On 6 November 1943, as she steamed off the coast of Algeria, Tillman helped repel a German air attack on the port quarter of a convoy carrying troops and supplies for the Italian campaign. An estimated 25 German aircraft, many equipped with glider-bombs, took part in the raid, and sank two merchantmen and the destroyer Beatty (DD-640). In the first wave of the attack, a Dornier 217 singled out Tillman as the target of her glider-bomb. The radio-controlled missile came in at a terrific speed, but Tillman’s machine guns splashed it in a violent explosion only 150 yards off the destroyer’s port bow. Soon after, a second glider intended for Tillman’s destruction splashed and exploded, again only 150 yards away, as Tillman shot down its launching plane. A third glider splashed off the ship’s starboard beam as its parent craft turned back in the face of Tillman’s concerted fire. During this first stage of the attack, Tillman maneuvered constantly and rapidly to evade the gliders. Her own safety temporarily secured, Tillman then turned her guns on planes attacking the convoy and splashed another attacker. Soon, the final and fiercest phase of the attack began as five German planes attacked Tillman. As her main battery engaged the raiders, Tillman turned left full rudder to evade torpedoes, two of which passed nearly parallel to the ship at distances of 60 and 100 feet. Moments later, as the destroyer swung to port to regain her station, a heavy explosion shook the ship. This detonation, thought to have been caused by a torpedo exploding in the destroyer’s wake, caused her no serious damage; and she turned to the task of rescuing survivors from the sinking merchant freighter SS Santa Elena. She then proceeded to Philippeville to disembark the survivors.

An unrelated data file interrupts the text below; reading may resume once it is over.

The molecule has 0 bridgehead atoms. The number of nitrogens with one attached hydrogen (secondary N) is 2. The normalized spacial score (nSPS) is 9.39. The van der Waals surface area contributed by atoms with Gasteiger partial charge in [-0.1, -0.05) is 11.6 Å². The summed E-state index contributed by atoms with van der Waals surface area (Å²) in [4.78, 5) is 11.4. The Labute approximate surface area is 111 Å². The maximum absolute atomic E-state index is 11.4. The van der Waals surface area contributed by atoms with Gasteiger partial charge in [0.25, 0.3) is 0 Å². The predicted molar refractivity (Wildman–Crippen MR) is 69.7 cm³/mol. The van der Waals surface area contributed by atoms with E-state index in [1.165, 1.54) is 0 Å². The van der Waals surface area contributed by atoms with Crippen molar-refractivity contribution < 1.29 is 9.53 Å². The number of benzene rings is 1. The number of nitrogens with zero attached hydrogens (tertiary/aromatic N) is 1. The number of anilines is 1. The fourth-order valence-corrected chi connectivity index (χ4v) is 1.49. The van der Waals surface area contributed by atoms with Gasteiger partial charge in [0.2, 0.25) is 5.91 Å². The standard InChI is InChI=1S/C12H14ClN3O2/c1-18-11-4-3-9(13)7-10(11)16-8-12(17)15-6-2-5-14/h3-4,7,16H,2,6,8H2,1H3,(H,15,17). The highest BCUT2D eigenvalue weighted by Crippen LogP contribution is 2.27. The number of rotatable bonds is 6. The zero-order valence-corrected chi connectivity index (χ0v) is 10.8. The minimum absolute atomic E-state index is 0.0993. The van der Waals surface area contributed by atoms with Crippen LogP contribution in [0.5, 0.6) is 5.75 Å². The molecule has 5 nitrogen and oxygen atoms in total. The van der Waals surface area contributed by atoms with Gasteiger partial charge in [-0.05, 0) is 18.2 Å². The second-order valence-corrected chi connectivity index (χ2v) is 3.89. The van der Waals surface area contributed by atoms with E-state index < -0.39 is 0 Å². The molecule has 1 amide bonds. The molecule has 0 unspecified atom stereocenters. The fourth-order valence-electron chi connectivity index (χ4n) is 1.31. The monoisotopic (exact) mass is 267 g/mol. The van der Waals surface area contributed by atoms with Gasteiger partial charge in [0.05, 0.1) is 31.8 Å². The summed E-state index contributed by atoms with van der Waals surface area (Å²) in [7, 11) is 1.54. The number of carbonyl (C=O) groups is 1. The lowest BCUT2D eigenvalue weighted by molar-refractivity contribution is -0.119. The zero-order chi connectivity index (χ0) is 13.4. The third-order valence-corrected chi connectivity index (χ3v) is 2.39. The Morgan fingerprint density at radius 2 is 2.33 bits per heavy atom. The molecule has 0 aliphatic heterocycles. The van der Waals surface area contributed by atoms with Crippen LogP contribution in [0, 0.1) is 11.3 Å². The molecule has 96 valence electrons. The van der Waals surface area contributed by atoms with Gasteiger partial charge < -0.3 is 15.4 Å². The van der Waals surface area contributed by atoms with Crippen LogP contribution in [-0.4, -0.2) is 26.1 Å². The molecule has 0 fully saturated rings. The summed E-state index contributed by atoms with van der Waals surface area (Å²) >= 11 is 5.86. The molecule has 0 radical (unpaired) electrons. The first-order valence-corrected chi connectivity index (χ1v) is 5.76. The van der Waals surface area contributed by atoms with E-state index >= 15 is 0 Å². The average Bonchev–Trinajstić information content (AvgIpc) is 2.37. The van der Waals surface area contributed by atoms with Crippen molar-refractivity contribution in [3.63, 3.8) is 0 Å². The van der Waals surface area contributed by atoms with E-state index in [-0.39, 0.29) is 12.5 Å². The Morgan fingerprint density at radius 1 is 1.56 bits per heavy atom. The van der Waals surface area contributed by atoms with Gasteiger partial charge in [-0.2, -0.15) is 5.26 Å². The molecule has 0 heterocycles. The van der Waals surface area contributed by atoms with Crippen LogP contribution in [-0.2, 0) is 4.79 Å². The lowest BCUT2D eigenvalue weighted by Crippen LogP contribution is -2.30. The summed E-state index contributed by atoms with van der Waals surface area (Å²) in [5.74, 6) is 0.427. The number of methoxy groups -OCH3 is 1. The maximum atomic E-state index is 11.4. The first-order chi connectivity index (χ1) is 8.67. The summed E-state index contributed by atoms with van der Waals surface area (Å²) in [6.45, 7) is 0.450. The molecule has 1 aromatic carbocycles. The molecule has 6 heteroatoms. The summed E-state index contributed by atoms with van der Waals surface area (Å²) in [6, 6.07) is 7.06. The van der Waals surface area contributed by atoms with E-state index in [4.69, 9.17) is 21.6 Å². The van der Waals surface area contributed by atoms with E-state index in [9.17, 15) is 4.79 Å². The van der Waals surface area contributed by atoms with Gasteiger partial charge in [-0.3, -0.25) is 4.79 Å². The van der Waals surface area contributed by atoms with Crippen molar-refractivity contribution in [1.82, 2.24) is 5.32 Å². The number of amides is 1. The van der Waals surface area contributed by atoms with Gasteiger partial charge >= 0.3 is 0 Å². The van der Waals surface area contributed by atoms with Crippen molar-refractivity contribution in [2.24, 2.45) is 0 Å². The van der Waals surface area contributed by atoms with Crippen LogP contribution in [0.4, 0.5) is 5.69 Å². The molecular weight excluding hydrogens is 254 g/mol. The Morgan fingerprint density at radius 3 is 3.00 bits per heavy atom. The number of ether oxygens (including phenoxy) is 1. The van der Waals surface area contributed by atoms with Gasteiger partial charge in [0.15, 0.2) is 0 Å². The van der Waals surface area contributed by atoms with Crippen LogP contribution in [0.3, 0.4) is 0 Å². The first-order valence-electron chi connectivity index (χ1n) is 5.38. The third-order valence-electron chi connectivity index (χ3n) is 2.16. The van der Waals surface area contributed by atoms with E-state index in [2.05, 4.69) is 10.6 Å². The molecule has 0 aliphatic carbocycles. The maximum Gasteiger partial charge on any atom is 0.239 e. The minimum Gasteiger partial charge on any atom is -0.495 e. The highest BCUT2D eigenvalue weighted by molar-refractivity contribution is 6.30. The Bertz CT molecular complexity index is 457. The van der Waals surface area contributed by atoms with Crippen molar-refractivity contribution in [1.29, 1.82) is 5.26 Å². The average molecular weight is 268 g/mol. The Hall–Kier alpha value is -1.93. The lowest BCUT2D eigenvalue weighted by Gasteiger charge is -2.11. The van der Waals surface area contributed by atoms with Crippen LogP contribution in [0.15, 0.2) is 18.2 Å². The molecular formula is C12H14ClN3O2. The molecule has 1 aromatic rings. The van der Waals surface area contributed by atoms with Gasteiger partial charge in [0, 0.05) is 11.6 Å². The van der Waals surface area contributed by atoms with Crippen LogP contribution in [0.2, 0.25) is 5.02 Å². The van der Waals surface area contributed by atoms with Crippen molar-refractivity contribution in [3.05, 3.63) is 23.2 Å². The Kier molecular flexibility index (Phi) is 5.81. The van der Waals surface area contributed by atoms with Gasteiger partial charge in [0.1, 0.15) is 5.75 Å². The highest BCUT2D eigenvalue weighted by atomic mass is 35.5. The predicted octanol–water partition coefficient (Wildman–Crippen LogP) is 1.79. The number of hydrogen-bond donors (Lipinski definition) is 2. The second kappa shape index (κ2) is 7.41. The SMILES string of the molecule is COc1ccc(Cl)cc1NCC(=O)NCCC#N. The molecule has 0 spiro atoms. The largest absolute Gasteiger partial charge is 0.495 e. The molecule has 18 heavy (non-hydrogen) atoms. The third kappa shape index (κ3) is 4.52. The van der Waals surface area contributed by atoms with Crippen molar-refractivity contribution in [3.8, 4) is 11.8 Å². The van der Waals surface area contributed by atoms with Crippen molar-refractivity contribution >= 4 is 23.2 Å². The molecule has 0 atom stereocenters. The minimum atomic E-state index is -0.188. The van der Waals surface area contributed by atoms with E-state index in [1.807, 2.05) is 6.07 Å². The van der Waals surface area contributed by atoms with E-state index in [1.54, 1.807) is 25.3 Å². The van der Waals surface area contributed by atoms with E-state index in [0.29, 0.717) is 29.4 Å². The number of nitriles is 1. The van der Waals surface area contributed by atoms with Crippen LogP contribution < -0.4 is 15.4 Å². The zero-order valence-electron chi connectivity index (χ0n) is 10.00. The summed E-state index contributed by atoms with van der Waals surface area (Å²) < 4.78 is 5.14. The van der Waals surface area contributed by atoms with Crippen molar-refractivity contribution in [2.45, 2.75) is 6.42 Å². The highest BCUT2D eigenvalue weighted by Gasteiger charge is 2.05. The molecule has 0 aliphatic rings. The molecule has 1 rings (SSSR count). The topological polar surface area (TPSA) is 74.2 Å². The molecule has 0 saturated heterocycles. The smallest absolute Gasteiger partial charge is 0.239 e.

During December 1943 and throughout 1944, Tillman escorted convovs between ports in the United States, the Mediterranean, and the United Kingdom. Occasionally, she varied this duty with overhaul at New York or exercises off New England. In the first three months of 1945, Tillman participated in exercises in the Caribbean and off the east coast before departing on 28 March from Delaware Bay and steaming via the Canal Zone and San Diego for Hawaii.

Following her arrival at Pearl Harbor on 21 April, she took part in exercises in Hawaiian waters, then departed the area on 1 May. Until September, Tillman performed life guard and antisubmarine picket duties out of Guam and Ulithi. On 5 September at Tamil Harbor, the commanding officer of the Japanese garrison on Yap Island formally surrendered to the American Atoll Commander from Ulithi on board Tillman.

The destroyer continued to operate in the Carolines and southern Marianas until 3 November 1945 when she proceeded to Pearl Harbor. Then, continuing on, she steamed via the Panama Canal to the east coast, arriving at Charleston on 11 December 1945 for inactivation.

Tillman was decomissioned on 6 February 1947 and was struck from the Navy list in March 1972.

Tillman received three battle stars for World War II service.